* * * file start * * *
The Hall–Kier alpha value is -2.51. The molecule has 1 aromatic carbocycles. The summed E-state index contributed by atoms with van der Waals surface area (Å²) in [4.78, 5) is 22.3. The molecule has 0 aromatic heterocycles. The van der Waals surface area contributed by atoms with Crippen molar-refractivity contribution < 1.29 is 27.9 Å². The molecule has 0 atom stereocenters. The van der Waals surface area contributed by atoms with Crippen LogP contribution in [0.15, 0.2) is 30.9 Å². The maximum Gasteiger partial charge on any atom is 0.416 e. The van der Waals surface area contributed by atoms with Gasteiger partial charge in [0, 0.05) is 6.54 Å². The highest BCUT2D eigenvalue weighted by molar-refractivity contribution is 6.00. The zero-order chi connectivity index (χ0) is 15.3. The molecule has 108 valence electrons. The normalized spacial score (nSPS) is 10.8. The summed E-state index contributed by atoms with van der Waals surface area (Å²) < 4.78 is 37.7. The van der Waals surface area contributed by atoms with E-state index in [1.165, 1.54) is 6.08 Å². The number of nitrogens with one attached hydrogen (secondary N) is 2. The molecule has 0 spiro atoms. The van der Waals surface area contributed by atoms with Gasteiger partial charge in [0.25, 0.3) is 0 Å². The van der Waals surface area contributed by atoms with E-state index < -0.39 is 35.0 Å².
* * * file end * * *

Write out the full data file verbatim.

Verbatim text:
The Hall–Kier alpha value is -2.51. The molecule has 1 aromatic carbocycles. The summed E-state index contributed by atoms with van der Waals surface area (Å²) in [4.78, 5) is 22.3. The molecule has 0 aromatic heterocycles. The van der Waals surface area contributed by atoms with Crippen molar-refractivity contribution < 1.29 is 27.9 Å². The molecule has 0 atom stereocenters. The van der Waals surface area contributed by atoms with Crippen LogP contribution in [0.15, 0.2) is 30.9 Å². The maximum Gasteiger partial charge on any atom is 0.416 e. The van der Waals surface area contributed by atoms with Gasteiger partial charge in [0, 0.05) is 6.54 Å². The highest BCUT2D eigenvalue weighted by molar-refractivity contribution is 6.00. The zero-order chi connectivity index (χ0) is 15.3. The molecule has 108 valence electrons. The normalized spacial score (nSPS) is 10.8. The summed E-state index contributed by atoms with van der Waals surface area (Å²) < 4.78 is 37.7. The van der Waals surface area contributed by atoms with E-state index in [1.165, 1.54) is 6.08 Å². The number of nitrogens with one attached hydrogen (secondary N) is 2. The molecule has 0 spiro atoms. The van der Waals surface area contributed by atoms with Gasteiger partial charge in [0.25, 0.3) is 0 Å². The van der Waals surface area contributed by atoms with E-state index < -0.39 is 35.0 Å².